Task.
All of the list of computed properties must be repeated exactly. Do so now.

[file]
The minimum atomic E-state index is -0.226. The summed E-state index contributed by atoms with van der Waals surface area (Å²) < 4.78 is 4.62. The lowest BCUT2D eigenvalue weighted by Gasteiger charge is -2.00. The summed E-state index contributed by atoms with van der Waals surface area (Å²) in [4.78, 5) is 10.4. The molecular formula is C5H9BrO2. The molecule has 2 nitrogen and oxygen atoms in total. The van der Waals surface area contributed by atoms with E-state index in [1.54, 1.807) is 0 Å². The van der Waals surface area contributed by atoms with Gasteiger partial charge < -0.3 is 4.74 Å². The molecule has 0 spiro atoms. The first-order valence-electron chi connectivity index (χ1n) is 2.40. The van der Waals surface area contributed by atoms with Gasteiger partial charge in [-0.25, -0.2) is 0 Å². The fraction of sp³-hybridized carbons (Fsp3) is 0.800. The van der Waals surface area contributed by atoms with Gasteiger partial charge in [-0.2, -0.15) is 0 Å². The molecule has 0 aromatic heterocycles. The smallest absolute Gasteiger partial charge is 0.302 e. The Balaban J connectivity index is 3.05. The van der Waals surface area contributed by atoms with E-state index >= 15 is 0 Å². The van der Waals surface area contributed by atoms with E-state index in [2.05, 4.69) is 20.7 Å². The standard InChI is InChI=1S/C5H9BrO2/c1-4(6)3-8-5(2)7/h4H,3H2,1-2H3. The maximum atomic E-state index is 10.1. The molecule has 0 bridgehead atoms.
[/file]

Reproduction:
The minimum atomic E-state index is -0.226. The summed E-state index contributed by atoms with van der Waals surface area (Å²) < 4.78 is 4.62. The lowest BCUT2D eigenvalue weighted by Gasteiger charge is -2.00. The summed E-state index contributed by atoms with van der Waals surface area (Å²) in [4.78, 5) is 10.4. The molecular formula is C5H9BrO2. The molecule has 2 nitrogen and oxygen atoms in total. The van der Waals surface area contributed by atoms with E-state index in [1.54, 1.807) is 0 Å². The van der Waals surface area contributed by atoms with Gasteiger partial charge < -0.3 is 4.74 Å². The molecule has 0 spiro atoms. The first-order valence-electron chi connectivity index (χ1n) is 2.40. The van der Waals surface area contributed by atoms with Gasteiger partial charge in [-0.25, -0.2) is 0 Å². The fraction of sp³-hybridized carbons (Fsp3) is 0.800. The van der Waals surface area contributed by atoms with Gasteiger partial charge in [-0.2, -0.15) is 0 Å². The molecule has 0 aromatic heterocycles. The smallest absolute Gasteiger partial charge is 0.302 e. The Balaban J connectivity index is 3.05. The van der Waals surface area contributed by atoms with E-state index >= 15 is 0 Å². The van der Waals surface area contributed by atoms with E-state index in [2.05, 4.69) is 20.7 Å². The standard InChI is InChI=1S/C5H9BrO2/c1-4(6)3-8-5(2)7/h4H,3H2,1-2H3. The maximum atomic E-state index is 10.1. The molecule has 0 bridgehead atoms.